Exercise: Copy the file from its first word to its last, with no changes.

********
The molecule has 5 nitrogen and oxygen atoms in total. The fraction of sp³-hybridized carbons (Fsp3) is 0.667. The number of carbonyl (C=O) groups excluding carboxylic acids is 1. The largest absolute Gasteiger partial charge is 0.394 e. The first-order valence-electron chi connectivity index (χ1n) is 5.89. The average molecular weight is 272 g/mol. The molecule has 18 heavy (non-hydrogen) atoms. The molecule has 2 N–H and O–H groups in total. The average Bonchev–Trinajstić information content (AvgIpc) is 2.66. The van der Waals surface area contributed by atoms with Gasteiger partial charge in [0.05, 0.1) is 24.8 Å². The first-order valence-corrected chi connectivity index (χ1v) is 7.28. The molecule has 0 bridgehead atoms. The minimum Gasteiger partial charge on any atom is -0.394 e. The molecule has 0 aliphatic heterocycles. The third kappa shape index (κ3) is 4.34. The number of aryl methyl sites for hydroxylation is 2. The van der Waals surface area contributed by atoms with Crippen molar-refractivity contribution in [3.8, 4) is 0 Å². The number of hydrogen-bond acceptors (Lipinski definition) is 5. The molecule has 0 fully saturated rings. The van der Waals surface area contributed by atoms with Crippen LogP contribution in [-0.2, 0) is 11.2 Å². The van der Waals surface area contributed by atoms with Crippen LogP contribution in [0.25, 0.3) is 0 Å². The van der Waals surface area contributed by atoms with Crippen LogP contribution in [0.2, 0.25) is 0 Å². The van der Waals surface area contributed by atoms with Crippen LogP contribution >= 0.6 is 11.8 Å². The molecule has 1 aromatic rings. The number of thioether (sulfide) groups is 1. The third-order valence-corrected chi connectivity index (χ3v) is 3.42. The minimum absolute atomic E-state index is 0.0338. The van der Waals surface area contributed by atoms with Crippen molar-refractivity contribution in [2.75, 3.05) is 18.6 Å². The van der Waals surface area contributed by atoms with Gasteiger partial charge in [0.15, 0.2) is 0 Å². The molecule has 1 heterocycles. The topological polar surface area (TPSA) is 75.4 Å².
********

The molecule has 5 nitrogen and oxygen atoms in total. The fraction of sp³-hybridized carbons (Fsp3) is 0.667. The number of carbonyl (C=O) groups excluding carboxylic acids is 1. The largest absolute Gasteiger partial charge is 0.394 e. The first-order valence-electron chi connectivity index (χ1n) is 5.89. The average molecular weight is 272 g/mol. The molecule has 18 heavy (non-hydrogen) atoms. The molecule has 2 N–H and O–H groups in total. The average Bonchev–Trinajstić information content (AvgIpc) is 2.66. The van der Waals surface area contributed by atoms with Gasteiger partial charge in [0.05, 0.1) is 24.8 Å². The first-order valence-corrected chi connectivity index (χ1v) is 7.28. The molecule has 0 bridgehead atoms. The minimum Gasteiger partial charge on any atom is -0.394 e. The molecule has 0 aliphatic heterocycles. The third kappa shape index (κ3) is 4.34. The number of aryl methyl sites for hydroxylation is 2. The van der Waals surface area contributed by atoms with Crippen molar-refractivity contribution in [3.8, 4) is 0 Å². The number of hydrogen-bond acceptors (Lipinski definition) is 5. The molecule has 0 fully saturated rings. The van der Waals surface area contributed by atoms with Crippen LogP contribution in [-0.2, 0) is 11.2 Å². The van der Waals surface area contributed by atoms with Crippen LogP contribution in [0.25, 0.3) is 0 Å². The van der Waals surface area contributed by atoms with Crippen LogP contribution in [0.2, 0.25) is 0 Å². The van der Waals surface area contributed by atoms with Crippen LogP contribution >= 0.6 is 11.8 Å². The molecule has 1 aromatic rings. The number of thioether (sulfide) groups is 1. The third-order valence-corrected chi connectivity index (χ3v) is 3.42. The minimum absolute atomic E-state index is 0.0338. The van der Waals surface area contributed by atoms with Crippen molar-refractivity contribution in [2.75, 3.05) is 18.6 Å². The van der Waals surface area contributed by atoms with Gasteiger partial charge in [0.15, 0.2) is 0 Å². The molecule has 1 heterocycles. The topological polar surface area (TPSA) is 75.4 Å².